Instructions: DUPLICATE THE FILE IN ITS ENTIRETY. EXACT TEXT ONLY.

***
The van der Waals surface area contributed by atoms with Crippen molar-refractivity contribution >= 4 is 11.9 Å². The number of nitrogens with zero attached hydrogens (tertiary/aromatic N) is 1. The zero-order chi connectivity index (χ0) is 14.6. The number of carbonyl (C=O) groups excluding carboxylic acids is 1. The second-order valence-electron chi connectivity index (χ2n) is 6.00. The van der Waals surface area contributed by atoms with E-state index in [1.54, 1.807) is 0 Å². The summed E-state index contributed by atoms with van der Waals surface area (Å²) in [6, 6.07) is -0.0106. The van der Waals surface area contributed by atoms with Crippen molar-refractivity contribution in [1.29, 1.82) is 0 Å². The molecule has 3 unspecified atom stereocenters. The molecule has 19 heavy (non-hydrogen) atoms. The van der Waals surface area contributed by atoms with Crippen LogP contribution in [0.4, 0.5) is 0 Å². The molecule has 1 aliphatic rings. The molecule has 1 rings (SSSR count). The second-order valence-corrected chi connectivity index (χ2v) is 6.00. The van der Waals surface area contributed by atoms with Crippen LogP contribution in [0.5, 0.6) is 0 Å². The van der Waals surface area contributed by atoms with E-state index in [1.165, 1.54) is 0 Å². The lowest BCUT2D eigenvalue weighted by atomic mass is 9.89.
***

The van der Waals surface area contributed by atoms with Crippen molar-refractivity contribution >= 4 is 11.9 Å². The number of nitrogens with zero attached hydrogens (tertiary/aromatic N) is 1. The zero-order chi connectivity index (χ0) is 14.6. The number of carbonyl (C=O) groups excluding carboxylic acids is 1. The second-order valence-electron chi connectivity index (χ2n) is 6.00. The van der Waals surface area contributed by atoms with E-state index in [1.54, 1.807) is 0 Å². The summed E-state index contributed by atoms with van der Waals surface area (Å²) in [6, 6.07) is -0.0106. The van der Waals surface area contributed by atoms with Crippen molar-refractivity contribution in [1.29, 1.82) is 0 Å². The molecule has 3 unspecified atom stereocenters. The molecule has 19 heavy (non-hydrogen) atoms. The van der Waals surface area contributed by atoms with Crippen LogP contribution in [0.4, 0.5) is 0 Å². The molecule has 1 aliphatic rings. The molecule has 1 rings (SSSR count). The second-order valence-corrected chi connectivity index (χ2v) is 6.00. The van der Waals surface area contributed by atoms with Crippen LogP contribution in [0.5, 0.6) is 0 Å². The van der Waals surface area contributed by atoms with E-state index in [1.165, 1.54) is 0 Å². The lowest BCUT2D eigenvalue weighted by atomic mass is 9.89.